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Seismic Shocks In The Never Normal

Thinking it’s going back to the calm old normal, forget it. It’s a world of volatility. That’s what I call the never normal.

Peter Hinssen – Thriving in the Never Normal

I obviously agree with that quote for the most part. I would argue that the old normal wasn’t all that calm. It took a pandemic to illuminate what was lurking beneath the surface. However, this is a brilliant short keynote on the decade ahead. It is loaded with great quotes and examples of reinvention. Holding on to the past is a losing strategy, as a funny segment in the video makes clear:

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Innovating In An Uncertain World

Two words have come up frequently in leadership dialog: Innovation and Ecosystems. Several posts have described ecosystems and the dominant role they are likely to play in future economic activity. The number of organizations pursuing ecosystem-related initiatives is growing rapidly. Innovation on the other hand has been a topic of conversation for most of our economic history. Yet, something is different. The conversation about innovation culture is intensifying and the need for an innovation mindset to permeate the organization is increasingly recognized. Why? What changed? We can attribute some of the change to uncertainty. One could argue that business has always operated in uncertain environments. I would argue that a number of factors make the uncertainty in our current environment unique, comparable only at some level to past transformative periods in history. We then must consider complexity, pace, volatility, unpredictability, and the unexpected.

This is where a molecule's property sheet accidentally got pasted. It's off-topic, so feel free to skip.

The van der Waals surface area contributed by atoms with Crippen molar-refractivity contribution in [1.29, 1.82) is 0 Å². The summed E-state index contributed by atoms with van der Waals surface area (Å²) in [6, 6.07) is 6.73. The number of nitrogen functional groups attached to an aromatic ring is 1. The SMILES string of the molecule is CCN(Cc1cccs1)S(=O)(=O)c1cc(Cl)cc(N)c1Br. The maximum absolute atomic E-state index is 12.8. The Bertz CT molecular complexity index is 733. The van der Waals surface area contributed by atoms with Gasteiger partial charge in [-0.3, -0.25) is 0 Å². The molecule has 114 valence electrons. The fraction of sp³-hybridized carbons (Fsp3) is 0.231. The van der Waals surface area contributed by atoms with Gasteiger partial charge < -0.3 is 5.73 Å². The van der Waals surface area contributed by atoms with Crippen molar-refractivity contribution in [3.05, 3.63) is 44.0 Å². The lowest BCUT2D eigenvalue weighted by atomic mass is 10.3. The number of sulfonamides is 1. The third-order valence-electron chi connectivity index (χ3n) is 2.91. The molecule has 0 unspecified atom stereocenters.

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Reimagining A Post-Pandemic Future

Exactly four years ago I had the pleasure of participating in a OpenSAP thought leadership course titled: Reimagining the Future – A Journey Through the Looking Glass. That course is still available and can be taken Here. The program director for that course recently reached out to pick up the conversation. Robert Nichols produces a Podcast titled OpenSAP Invites. We had a great conversation that this time included colleague Kevin Benedict. You can read the abstract and listen to the podcast below . A full transcript and more detail are available on the OpenSAP Invites site.


SESSION ABSTRACT

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Navigating Technology Futures

Mike Bechtel recently shared a World Economic Forum Report that introduces a framework for thinking about the future. Having read through it, I highly recommend the approach to Future Thinking described by the authors. A very powerful part of their work is the use of Storytelling. Several scenarios are explored to showcase the framework’s ability to identify probable and possible futures, while the stories help us imagine and feel those scenarios. The stories are very impactful, placing us in these various futures in a way that helps us understand the world that is emerging. My compliments to the authors and gratitude to Mike for sharing it.

A Renewed Focus On Our journey